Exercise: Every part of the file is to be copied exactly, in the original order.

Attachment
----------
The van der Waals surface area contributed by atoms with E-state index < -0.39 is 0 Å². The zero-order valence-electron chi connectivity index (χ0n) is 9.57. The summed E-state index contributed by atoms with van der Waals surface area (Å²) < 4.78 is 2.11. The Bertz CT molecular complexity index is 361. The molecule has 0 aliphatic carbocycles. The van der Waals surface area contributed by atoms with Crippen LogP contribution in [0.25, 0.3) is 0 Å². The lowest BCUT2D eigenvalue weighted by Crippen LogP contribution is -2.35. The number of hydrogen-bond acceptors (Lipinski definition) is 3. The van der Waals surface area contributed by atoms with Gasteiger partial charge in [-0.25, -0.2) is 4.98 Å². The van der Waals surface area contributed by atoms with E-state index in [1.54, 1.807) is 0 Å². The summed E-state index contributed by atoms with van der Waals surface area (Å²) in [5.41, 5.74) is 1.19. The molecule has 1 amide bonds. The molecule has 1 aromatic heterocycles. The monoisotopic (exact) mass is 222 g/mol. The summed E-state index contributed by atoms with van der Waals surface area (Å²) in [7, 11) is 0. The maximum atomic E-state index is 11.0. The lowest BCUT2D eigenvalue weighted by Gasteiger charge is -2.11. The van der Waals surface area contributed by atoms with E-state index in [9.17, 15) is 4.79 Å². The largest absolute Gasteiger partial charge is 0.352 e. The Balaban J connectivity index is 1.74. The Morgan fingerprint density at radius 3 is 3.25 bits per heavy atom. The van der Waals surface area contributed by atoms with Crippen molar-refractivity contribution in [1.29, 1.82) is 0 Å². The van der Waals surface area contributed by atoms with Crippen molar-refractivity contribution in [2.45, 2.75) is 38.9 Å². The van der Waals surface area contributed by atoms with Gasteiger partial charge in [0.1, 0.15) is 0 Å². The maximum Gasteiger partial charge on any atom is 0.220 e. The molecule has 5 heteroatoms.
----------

The van der Waals surface area contributed by atoms with E-state index < -0.39 is 0 Å². The zero-order valence-electron chi connectivity index (χ0n) is 9.57. The summed E-state index contributed by atoms with van der Waals surface area (Å²) < 4.78 is 2.11. The Bertz CT molecular complexity index is 361. The molecule has 0 aliphatic carbocycles. The van der Waals surface area contributed by atoms with Crippen LogP contribution in [0.25, 0.3) is 0 Å². The lowest BCUT2D eigenvalue weighted by Crippen LogP contribution is -2.35. The number of hydrogen-bond acceptors (Lipinski definition) is 3. The van der Waals surface area contributed by atoms with Gasteiger partial charge in [-0.25, -0.2) is 4.98 Å². The van der Waals surface area contributed by atoms with E-state index in [1.54, 1.807) is 0 Å². The summed E-state index contributed by atoms with van der Waals surface area (Å²) in [5.41, 5.74) is 1.19. The molecule has 1 amide bonds. The molecule has 1 aromatic heterocycles. The monoisotopic (exact) mass is 222 g/mol. The summed E-state index contributed by atoms with van der Waals surface area (Å²) in [7, 11) is 0. The maximum atomic E-state index is 11.0. The lowest BCUT2D eigenvalue weighted by Gasteiger charge is -2.11. The van der Waals surface area contributed by atoms with E-state index in [9.17, 15) is 4.79 Å². The largest absolute Gasteiger partial charge is 0.352 e. The Balaban J connectivity index is 1.74. The Morgan fingerprint density at radius 3 is 3.25 bits per heavy atom. The van der Waals surface area contributed by atoms with Crippen molar-refractivity contribution in [1.29, 1.82) is 0 Å². The van der Waals surface area contributed by atoms with Crippen molar-refractivity contribution in [2.45, 2.75) is 38.9 Å². The van der Waals surface area contributed by atoms with Gasteiger partial charge in [0.1, 0.15) is 0 Å². The maximum Gasteiger partial charge on any atom is 0.220 e. The molecule has 5 heteroatoms.